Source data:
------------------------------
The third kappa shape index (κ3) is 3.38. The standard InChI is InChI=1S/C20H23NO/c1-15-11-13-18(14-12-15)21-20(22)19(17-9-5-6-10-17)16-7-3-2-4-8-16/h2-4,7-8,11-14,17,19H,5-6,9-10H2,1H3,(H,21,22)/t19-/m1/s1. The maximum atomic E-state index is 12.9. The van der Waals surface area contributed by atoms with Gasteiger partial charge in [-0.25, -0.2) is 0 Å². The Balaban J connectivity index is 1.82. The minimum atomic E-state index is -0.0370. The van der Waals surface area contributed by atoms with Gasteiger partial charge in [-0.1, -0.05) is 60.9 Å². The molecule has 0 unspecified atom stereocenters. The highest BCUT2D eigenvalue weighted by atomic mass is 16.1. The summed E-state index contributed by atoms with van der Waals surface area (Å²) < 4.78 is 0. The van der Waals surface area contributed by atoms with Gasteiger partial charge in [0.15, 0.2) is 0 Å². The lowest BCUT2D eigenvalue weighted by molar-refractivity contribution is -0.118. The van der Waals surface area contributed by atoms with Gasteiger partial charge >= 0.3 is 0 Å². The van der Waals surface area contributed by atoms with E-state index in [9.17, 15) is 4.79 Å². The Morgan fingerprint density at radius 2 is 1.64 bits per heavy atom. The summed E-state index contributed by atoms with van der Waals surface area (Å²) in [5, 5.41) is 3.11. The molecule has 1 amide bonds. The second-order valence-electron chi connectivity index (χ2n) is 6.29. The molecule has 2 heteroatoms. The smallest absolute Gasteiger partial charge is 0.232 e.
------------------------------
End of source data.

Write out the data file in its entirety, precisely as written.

The third kappa shape index (κ3) is 3.38. The standard InChI is InChI=1S/C20H23NO/c1-15-11-13-18(14-12-15)21-20(22)19(17-9-5-6-10-17)16-7-3-2-4-8-16/h2-4,7-8,11-14,17,19H,5-6,9-10H2,1H3,(H,21,22)/t19-/m1/s1. The maximum atomic E-state index is 12.9. The van der Waals surface area contributed by atoms with Gasteiger partial charge in [-0.25, -0.2) is 0 Å². The Balaban J connectivity index is 1.82. The minimum atomic E-state index is -0.0370. The van der Waals surface area contributed by atoms with Gasteiger partial charge in [-0.1, -0.05) is 60.9 Å². The molecule has 0 unspecified atom stereocenters. The highest BCUT2D eigenvalue weighted by atomic mass is 16.1. The summed E-state index contributed by atoms with van der Waals surface area (Å²) < 4.78 is 0. The van der Waals surface area contributed by atoms with Gasteiger partial charge in [0.15, 0.2) is 0 Å². The lowest BCUT2D eigenvalue weighted by molar-refractivity contribution is -0.118. The van der Waals surface area contributed by atoms with Gasteiger partial charge >= 0.3 is 0 Å². The van der Waals surface area contributed by atoms with E-state index in [9.17, 15) is 4.79 Å². The Morgan fingerprint density at radius 2 is 1.64 bits per heavy atom. The summed E-state index contributed by atoms with van der Waals surface area (Å²) in [5, 5.41) is 3.11. The molecule has 1 amide bonds. The second-order valence-electron chi connectivity index (χ2n) is 6.29. The molecule has 2 heteroatoms. The smallest absolute Gasteiger partial charge is 0.232 e.